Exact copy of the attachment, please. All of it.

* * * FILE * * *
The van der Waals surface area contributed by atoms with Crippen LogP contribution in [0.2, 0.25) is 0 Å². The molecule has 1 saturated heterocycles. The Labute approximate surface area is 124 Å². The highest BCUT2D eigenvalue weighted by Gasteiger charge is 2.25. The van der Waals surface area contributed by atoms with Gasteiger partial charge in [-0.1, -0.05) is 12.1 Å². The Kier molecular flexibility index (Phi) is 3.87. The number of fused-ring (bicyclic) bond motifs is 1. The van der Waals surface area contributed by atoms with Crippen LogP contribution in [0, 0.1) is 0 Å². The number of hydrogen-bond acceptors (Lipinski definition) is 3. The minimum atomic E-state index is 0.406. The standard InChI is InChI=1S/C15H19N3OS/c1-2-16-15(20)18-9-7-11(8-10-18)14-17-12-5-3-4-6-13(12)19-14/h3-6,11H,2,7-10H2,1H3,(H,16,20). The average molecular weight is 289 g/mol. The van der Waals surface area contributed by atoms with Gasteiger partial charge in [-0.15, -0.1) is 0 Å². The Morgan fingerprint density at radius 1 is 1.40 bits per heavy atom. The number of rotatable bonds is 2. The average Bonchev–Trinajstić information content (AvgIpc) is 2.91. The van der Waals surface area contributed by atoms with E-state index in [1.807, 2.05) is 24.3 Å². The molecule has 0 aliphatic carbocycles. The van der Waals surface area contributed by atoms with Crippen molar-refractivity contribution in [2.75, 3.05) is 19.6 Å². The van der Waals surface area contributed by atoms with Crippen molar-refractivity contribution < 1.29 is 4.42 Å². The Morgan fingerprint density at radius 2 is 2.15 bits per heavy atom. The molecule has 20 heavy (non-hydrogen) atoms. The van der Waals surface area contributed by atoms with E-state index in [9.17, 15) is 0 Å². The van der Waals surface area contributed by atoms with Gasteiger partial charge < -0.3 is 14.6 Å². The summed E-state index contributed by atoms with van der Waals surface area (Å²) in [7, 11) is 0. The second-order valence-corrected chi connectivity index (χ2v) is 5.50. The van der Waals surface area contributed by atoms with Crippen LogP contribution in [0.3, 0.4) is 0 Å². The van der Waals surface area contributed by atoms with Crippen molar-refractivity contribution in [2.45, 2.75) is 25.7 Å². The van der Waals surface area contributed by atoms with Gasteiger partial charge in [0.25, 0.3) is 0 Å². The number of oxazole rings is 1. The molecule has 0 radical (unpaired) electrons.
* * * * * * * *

The van der Waals surface area contributed by atoms with Crippen LogP contribution in [0.2, 0.25) is 0 Å². The molecule has 1 saturated heterocycles. The Labute approximate surface area is 124 Å². The highest BCUT2D eigenvalue weighted by Gasteiger charge is 2.25. The van der Waals surface area contributed by atoms with Gasteiger partial charge in [-0.1, -0.05) is 12.1 Å². The Kier molecular flexibility index (Phi) is 3.87. The number of fused-ring (bicyclic) bond motifs is 1. The van der Waals surface area contributed by atoms with Crippen LogP contribution in [0, 0.1) is 0 Å². The number of hydrogen-bond acceptors (Lipinski definition) is 3. The minimum atomic E-state index is 0.406. The standard InChI is InChI=1S/C15H19N3OS/c1-2-16-15(20)18-9-7-11(8-10-18)14-17-12-5-3-4-6-13(12)19-14/h3-6,11H,2,7-10H2,1H3,(H,16,20). The average molecular weight is 289 g/mol. The van der Waals surface area contributed by atoms with Gasteiger partial charge in [-0.15, -0.1) is 0 Å². The Morgan fingerprint density at radius 1 is 1.40 bits per heavy atom. The number of rotatable bonds is 2. The average Bonchev–Trinajstić information content (AvgIpc) is 2.91. The van der Waals surface area contributed by atoms with E-state index in [1.807, 2.05) is 24.3 Å². The molecule has 0 aliphatic carbocycles. The van der Waals surface area contributed by atoms with Crippen molar-refractivity contribution in [2.75, 3.05) is 19.6 Å². The van der Waals surface area contributed by atoms with Crippen molar-refractivity contribution < 1.29 is 4.42 Å². The Morgan fingerprint density at radius 2 is 2.15 bits per heavy atom. The molecule has 20 heavy (non-hydrogen) atoms. The van der Waals surface area contributed by atoms with E-state index in [9.17, 15) is 0 Å². The van der Waals surface area contributed by atoms with Gasteiger partial charge < -0.3 is 14.6 Å². The summed E-state index contributed by atoms with van der Waals surface area (Å²) in [7, 11) is 0. The second-order valence-corrected chi connectivity index (χ2v) is 5.50. The van der Waals surface area contributed by atoms with Crippen LogP contribution in [0.3, 0.4) is 0 Å². The van der Waals surface area contributed by atoms with Crippen molar-refractivity contribution in [2.45, 2.75) is 25.7 Å². The van der Waals surface area contributed by atoms with Gasteiger partial charge in [0.25, 0.3) is 0 Å². The number of oxazole rings is 1. The molecule has 0 radical (unpaired) electrons.